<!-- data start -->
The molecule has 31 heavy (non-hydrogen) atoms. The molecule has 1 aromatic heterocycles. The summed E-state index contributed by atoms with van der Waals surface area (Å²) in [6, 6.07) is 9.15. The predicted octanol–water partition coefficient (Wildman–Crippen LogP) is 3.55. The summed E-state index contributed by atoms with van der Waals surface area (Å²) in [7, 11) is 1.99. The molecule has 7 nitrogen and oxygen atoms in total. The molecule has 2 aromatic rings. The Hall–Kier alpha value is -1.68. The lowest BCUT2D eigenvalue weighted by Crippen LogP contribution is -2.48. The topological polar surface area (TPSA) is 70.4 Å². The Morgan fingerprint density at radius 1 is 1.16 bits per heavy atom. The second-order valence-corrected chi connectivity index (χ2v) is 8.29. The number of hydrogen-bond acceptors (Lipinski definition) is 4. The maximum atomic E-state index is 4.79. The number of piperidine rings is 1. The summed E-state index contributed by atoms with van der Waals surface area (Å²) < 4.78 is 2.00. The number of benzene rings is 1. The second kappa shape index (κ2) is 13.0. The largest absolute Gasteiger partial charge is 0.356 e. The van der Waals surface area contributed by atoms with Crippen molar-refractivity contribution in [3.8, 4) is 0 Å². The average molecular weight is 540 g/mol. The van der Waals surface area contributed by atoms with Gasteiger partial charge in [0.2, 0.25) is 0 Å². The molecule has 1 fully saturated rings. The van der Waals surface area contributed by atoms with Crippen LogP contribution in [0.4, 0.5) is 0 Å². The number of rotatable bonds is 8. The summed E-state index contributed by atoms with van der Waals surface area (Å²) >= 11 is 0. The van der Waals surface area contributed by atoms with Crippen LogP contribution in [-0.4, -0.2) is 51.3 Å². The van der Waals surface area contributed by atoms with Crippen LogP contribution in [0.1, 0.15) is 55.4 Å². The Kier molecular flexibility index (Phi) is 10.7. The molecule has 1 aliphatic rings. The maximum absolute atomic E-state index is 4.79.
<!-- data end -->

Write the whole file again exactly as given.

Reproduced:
The molecule has 31 heavy (non-hydrogen) atoms. The molecule has 1 aromatic heterocycles. The summed E-state index contributed by atoms with van der Waals surface area (Å²) in [6, 6.07) is 9.15. The predicted octanol–water partition coefficient (Wildman–Crippen LogP) is 3.55. The summed E-state index contributed by atoms with van der Waals surface area (Å²) in [7, 11) is 1.99. The molecule has 7 nitrogen and oxygen atoms in total. The molecule has 2 aromatic rings. The Hall–Kier alpha value is -1.68. The lowest BCUT2D eigenvalue weighted by Crippen LogP contribution is -2.48. The topological polar surface area (TPSA) is 70.4 Å². The Morgan fingerprint density at radius 1 is 1.16 bits per heavy atom. The second-order valence-corrected chi connectivity index (χ2v) is 8.29. The number of hydrogen-bond acceptors (Lipinski definition) is 4. The maximum atomic E-state index is 4.79. The number of piperidine rings is 1. The summed E-state index contributed by atoms with van der Waals surface area (Å²) < 4.78 is 2.00. The number of benzene rings is 1. The second kappa shape index (κ2) is 13.0. The largest absolute Gasteiger partial charge is 0.356 e. The van der Waals surface area contributed by atoms with Crippen molar-refractivity contribution in [3.8, 4) is 0 Å². The average molecular weight is 540 g/mol. The van der Waals surface area contributed by atoms with Gasteiger partial charge in [0.2, 0.25) is 0 Å². The molecule has 1 fully saturated rings. The van der Waals surface area contributed by atoms with Crippen LogP contribution in [0.4, 0.5) is 0 Å². The number of rotatable bonds is 8. The summed E-state index contributed by atoms with van der Waals surface area (Å²) >= 11 is 0. The van der Waals surface area contributed by atoms with Crippen LogP contribution in [-0.4, -0.2) is 51.3 Å². The van der Waals surface area contributed by atoms with Crippen LogP contribution in [0.1, 0.15) is 55.4 Å². The Kier molecular flexibility index (Phi) is 10.7. The molecule has 1 aliphatic rings. The maximum absolute atomic E-state index is 4.79.